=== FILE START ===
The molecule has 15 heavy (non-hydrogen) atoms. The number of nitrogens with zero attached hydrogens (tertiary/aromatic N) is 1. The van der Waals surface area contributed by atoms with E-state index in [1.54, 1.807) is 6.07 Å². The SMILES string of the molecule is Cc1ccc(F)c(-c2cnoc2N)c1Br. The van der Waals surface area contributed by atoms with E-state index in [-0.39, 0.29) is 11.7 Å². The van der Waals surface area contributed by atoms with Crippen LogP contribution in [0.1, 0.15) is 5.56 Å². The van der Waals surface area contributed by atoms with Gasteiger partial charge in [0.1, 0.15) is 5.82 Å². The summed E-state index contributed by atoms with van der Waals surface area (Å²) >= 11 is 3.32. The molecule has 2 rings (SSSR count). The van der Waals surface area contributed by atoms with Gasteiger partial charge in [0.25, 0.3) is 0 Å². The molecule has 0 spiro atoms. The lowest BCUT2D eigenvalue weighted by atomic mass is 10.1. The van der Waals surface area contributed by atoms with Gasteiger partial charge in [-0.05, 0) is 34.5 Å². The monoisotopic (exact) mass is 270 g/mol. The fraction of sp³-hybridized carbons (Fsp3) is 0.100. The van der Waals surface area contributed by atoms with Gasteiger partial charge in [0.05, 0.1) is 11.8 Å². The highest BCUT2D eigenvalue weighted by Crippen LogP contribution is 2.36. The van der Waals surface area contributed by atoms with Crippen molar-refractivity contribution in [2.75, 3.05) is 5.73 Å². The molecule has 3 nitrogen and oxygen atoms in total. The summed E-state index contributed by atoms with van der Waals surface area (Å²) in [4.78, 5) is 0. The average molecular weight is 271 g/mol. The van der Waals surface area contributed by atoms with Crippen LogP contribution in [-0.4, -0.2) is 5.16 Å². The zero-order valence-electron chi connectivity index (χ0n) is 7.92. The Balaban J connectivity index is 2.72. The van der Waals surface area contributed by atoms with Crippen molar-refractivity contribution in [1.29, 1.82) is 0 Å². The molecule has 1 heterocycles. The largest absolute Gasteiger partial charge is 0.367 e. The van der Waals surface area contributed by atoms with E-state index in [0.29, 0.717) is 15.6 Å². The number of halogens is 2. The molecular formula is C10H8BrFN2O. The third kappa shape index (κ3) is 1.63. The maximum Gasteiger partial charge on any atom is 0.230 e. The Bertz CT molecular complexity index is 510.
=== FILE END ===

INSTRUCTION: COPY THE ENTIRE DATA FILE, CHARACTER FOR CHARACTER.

The molecule has 15 heavy (non-hydrogen) atoms. The number of nitrogens with zero attached hydrogens (tertiary/aromatic N) is 1. The van der Waals surface area contributed by atoms with E-state index in [1.54, 1.807) is 6.07 Å². The SMILES string of the molecule is Cc1ccc(F)c(-c2cnoc2N)c1Br. The van der Waals surface area contributed by atoms with E-state index in [-0.39, 0.29) is 11.7 Å². The van der Waals surface area contributed by atoms with Crippen LogP contribution in [0.1, 0.15) is 5.56 Å². The van der Waals surface area contributed by atoms with Gasteiger partial charge in [0.1, 0.15) is 5.82 Å². The summed E-state index contributed by atoms with van der Waals surface area (Å²) >= 11 is 3.32. The molecule has 2 rings (SSSR count). The van der Waals surface area contributed by atoms with Gasteiger partial charge in [0.25, 0.3) is 0 Å². The molecule has 0 spiro atoms. The lowest BCUT2D eigenvalue weighted by atomic mass is 10.1. The van der Waals surface area contributed by atoms with Gasteiger partial charge in [-0.05, 0) is 34.5 Å². The monoisotopic (exact) mass is 270 g/mol. The fraction of sp³-hybridized carbons (Fsp3) is 0.100. The van der Waals surface area contributed by atoms with Gasteiger partial charge in [0.05, 0.1) is 11.8 Å². The highest BCUT2D eigenvalue weighted by Crippen LogP contribution is 2.36. The van der Waals surface area contributed by atoms with Crippen molar-refractivity contribution in [2.75, 3.05) is 5.73 Å². The molecule has 3 nitrogen and oxygen atoms in total. The summed E-state index contributed by atoms with van der Waals surface area (Å²) in [4.78, 5) is 0. The average molecular weight is 271 g/mol. The van der Waals surface area contributed by atoms with Crippen LogP contribution in [-0.4, -0.2) is 5.16 Å². The zero-order valence-electron chi connectivity index (χ0n) is 7.92. The Balaban J connectivity index is 2.72. The van der Waals surface area contributed by atoms with Crippen molar-refractivity contribution in [1.29, 1.82) is 0 Å². The molecule has 1 heterocycles. The largest absolute Gasteiger partial charge is 0.367 e. The van der Waals surface area contributed by atoms with E-state index in [0.29, 0.717) is 15.6 Å². The number of halogens is 2. The molecular formula is C10H8BrFN2O. The third kappa shape index (κ3) is 1.63. The maximum Gasteiger partial charge on any atom is 0.230 e. The Bertz CT molecular complexity index is 510.